After traveling for hours, the four arrive at The Venue, which is a breathtaking spread somewhere in the Alps, it appears. Lots of other wedding guests are already there, and Amy recognizes a few of them: some teachers from the school she and Caleb attended, for example, which again strikes her as odd. It’s also a bit of a red flag that all of the guests are asked to surrender their cell phones and electronic devices before check-in, as The Venue prides itself on its privacy and exclusivity; the staff don’t want anyone taking photos or informing anyone of their exact location.
Though this makes some of the guests uncomfortable, they’re soon mollified by the news that their electronic wristbands give them full access to all of The Venue’s amenities: all the food and booze is free, there are pools and day spas and movie theaters, and really anything else you might want to relax and soak in the luxury. It all seems too good to be true.
Well, surprise surprise: it is. When the time of the wedding arrives, the guests hear some of the strangest wedding vows ever, and after the ceremony, they file into the ballroom for the reception, only to be greeted by what appears to be a regular ballroom set up for a wedding, but with one entire wall mounted with medieval-style bladed weapons.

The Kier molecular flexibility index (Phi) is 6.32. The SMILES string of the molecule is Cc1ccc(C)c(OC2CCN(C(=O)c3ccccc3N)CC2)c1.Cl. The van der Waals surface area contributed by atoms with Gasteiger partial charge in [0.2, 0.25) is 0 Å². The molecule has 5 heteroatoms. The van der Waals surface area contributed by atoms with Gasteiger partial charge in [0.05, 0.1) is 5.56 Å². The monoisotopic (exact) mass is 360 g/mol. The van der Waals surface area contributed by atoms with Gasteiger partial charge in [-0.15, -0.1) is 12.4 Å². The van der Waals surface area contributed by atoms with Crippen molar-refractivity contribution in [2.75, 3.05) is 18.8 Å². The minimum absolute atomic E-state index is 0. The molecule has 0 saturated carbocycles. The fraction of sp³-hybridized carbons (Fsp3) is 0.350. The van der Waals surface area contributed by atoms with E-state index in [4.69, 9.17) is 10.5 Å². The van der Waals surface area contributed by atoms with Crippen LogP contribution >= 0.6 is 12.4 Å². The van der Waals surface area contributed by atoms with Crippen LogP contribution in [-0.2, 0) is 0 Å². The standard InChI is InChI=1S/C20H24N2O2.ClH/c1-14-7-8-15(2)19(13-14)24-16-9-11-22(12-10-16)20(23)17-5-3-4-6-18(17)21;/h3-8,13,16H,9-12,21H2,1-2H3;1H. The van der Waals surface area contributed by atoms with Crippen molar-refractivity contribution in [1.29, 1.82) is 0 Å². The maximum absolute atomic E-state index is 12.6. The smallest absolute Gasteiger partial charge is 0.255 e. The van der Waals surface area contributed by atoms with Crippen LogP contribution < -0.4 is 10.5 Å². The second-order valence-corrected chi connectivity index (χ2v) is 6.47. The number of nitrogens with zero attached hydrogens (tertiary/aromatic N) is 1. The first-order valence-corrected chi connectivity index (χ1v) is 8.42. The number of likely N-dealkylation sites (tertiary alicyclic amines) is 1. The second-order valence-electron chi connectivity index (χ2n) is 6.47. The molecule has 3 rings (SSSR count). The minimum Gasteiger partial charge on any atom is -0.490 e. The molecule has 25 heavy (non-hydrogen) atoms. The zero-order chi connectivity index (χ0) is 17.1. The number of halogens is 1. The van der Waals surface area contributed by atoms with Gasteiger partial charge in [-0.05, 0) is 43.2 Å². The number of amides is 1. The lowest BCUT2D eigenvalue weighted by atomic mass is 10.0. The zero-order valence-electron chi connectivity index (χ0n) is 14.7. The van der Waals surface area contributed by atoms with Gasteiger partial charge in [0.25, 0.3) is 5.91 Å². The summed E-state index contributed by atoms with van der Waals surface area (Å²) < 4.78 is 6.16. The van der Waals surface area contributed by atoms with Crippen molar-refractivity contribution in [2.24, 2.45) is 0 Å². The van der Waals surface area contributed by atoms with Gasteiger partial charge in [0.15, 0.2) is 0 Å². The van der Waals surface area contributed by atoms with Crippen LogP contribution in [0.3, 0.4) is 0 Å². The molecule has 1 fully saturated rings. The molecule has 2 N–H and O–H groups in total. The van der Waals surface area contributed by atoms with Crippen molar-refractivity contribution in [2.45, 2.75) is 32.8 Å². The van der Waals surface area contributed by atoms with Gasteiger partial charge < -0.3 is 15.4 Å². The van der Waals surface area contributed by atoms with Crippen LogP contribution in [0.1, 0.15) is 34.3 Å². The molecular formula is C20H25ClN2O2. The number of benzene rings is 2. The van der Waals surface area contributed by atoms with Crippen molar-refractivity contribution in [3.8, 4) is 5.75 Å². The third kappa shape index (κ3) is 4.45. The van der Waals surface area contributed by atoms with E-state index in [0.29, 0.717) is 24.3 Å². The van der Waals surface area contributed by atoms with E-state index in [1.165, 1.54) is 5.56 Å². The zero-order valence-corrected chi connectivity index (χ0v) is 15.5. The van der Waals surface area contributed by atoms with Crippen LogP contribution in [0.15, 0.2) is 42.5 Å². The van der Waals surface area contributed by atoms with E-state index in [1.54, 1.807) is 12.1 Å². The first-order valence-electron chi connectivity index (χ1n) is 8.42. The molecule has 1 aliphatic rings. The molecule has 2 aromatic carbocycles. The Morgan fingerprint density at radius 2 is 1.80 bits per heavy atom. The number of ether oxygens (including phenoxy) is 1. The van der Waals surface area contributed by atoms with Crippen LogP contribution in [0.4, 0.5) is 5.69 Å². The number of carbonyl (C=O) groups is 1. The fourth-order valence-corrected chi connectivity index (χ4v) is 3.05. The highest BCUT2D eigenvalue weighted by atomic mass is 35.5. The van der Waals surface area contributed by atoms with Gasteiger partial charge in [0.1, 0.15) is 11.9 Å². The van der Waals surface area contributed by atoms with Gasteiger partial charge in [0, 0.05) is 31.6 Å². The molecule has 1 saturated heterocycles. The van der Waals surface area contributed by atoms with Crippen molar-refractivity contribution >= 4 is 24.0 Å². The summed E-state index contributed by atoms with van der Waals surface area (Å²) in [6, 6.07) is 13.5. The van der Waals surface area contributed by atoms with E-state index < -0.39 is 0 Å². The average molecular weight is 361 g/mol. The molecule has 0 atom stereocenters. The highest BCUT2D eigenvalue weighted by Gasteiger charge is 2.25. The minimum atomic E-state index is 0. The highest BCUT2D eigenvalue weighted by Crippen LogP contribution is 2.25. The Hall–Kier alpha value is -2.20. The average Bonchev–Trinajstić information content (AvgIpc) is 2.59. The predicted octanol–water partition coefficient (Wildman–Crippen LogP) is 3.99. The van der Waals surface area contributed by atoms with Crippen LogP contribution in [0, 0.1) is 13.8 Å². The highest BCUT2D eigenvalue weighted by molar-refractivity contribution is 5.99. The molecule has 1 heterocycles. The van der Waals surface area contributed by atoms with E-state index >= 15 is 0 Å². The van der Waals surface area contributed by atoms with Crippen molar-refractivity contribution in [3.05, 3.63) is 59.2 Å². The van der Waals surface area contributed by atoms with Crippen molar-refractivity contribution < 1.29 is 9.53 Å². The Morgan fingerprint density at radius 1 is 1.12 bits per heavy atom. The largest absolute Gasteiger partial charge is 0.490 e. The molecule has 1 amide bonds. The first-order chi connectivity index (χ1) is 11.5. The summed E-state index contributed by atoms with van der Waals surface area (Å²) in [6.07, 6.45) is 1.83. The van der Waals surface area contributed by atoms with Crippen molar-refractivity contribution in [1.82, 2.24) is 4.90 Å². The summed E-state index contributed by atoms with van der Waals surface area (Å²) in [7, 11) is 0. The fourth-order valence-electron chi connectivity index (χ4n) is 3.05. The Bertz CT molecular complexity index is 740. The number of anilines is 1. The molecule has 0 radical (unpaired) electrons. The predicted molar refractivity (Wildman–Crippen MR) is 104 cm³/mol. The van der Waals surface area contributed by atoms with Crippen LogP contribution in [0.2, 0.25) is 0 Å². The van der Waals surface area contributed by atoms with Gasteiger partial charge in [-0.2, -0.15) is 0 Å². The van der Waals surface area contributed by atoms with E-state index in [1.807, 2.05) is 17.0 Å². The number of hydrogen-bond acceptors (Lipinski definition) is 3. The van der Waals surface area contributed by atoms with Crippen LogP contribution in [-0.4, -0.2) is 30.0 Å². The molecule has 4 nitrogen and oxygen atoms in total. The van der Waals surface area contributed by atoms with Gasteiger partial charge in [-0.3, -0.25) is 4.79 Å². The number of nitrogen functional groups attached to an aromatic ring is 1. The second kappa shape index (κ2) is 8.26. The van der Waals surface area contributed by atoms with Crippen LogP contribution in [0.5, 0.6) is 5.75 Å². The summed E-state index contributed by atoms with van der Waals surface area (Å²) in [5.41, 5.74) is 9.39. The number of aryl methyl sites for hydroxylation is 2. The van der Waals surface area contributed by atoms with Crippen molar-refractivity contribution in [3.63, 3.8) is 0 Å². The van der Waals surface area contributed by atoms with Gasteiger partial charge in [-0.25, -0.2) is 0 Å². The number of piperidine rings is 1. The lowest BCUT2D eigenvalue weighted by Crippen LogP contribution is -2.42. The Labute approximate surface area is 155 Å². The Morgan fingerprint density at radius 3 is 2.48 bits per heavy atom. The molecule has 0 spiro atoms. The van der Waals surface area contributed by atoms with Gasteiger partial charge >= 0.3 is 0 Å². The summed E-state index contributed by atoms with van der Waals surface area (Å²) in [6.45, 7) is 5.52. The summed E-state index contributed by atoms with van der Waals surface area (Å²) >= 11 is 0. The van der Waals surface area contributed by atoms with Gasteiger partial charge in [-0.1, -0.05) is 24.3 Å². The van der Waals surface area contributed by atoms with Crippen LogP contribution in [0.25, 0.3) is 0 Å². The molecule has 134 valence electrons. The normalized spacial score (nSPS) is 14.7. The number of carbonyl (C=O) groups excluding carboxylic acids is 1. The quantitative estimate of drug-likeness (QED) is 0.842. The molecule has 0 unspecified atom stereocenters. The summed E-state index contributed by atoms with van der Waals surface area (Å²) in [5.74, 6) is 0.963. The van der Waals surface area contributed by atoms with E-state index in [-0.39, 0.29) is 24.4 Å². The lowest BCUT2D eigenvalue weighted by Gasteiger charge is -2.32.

As should be evident by now, Caleb and Lilith have spared no expense in order to get everyone they feel has wronged them in their lives to The Venue; but it’s not necessarily to kill them, oh no…that would be too easy. The psychotic couple actually want the guests to kill each other, to become the monsters that Caleb and Lilith have always seen them as, in their delusional minds.
It’s a fantastic set-up, and once the gloves come off, the entire novel is just one bloody thrill ride, as the guests struggle to survive the night. The rules are simple: all each guest has to do is kill one other person, then that guest will be free to go (although their memory of the event will be wiped before they leave). If they try to escape The Venue, the electronic bracelet will detonate, blowing their arm off, and there’s also the possibility that they’ll be picked off by the bride or the groom themselves, if the mood strikes.